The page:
While Time Warner Cable does not seem ready or willing to deploy Aereo-like technology, a spokeswoman, Maureen Huff, said Sunday that it would recommend Aereo to its New York subscribers if CBS was blacked out. The distributor may also underline the fact that Aereo, which normally costs $8 a month, offers a 30-day free trial. (Ms. Huff also pointed out that many CBS shows are available online on a delayed basis, and that “all of CBS’s broadcast TV programming is available free over-the-air,” so subscribers can use antennas.)
This raises the disagreement value for Time-Warner and likely lowers its fee.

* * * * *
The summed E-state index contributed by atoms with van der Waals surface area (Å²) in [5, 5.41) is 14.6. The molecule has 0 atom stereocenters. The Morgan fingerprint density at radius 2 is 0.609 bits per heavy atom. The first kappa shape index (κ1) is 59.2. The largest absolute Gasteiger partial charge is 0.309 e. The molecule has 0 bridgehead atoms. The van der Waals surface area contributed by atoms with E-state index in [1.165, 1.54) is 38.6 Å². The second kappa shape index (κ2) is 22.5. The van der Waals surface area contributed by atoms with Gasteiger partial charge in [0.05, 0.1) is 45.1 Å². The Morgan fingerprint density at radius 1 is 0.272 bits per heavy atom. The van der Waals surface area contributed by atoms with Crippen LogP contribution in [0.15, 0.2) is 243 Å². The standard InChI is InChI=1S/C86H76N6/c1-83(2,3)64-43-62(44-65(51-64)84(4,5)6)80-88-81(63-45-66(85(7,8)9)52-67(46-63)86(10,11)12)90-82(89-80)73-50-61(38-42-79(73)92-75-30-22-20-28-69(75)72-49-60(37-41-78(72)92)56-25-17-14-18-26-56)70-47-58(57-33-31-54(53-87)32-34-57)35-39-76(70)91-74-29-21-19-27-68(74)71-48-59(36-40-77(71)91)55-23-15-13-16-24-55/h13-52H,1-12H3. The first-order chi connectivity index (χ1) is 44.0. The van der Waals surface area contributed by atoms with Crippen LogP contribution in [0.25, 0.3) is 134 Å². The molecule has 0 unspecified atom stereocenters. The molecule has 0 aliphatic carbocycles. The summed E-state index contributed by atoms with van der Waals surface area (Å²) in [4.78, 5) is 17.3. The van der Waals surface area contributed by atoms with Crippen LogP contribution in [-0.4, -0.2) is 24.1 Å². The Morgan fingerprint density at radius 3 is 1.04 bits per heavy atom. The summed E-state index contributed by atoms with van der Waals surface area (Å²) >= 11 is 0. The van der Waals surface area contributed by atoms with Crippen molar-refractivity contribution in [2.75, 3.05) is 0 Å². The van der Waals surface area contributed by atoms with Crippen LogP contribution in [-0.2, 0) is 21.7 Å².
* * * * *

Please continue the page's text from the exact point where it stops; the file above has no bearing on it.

The game of chicken is an interesting game because there are several potential outcomes. Typically, there are two equilibria where both players lose or both players win. Additionally, one player may win over the other. When equilibrium is unlikely, the player who flinches first loses. There are several factors that determine whether a player will or will not flinch. The primary factor determining action is bargaining power. In other words, the player with less bargaining power will most likely face reduced options. There are several ways to increase bargaining power. The first, the player willing to commit to a course of action generally experiences more bargaining power, if the opposing player believes the commitment to act or not act. Also to according to Froeb, “to improve our own bargaining position, improve your outside option, or decrease that of your opponent.” (Froeb, MCCann, Shor, & Ward, 2014 pp. 190) This advice is what has given CBS the advantage over TWC. Through the internet, viewers were still able to enjoy CBS despite the blackout. This gave CBS an outside option. The impact on TWC was significant, with profits dropping 34% as a result of the CBS blackout. (Stock, 2013) Clearly, CBS had the stronger position, committed to that position, and eventually prevailed over the TWC in the bargaining game of chicken.ReplyDelete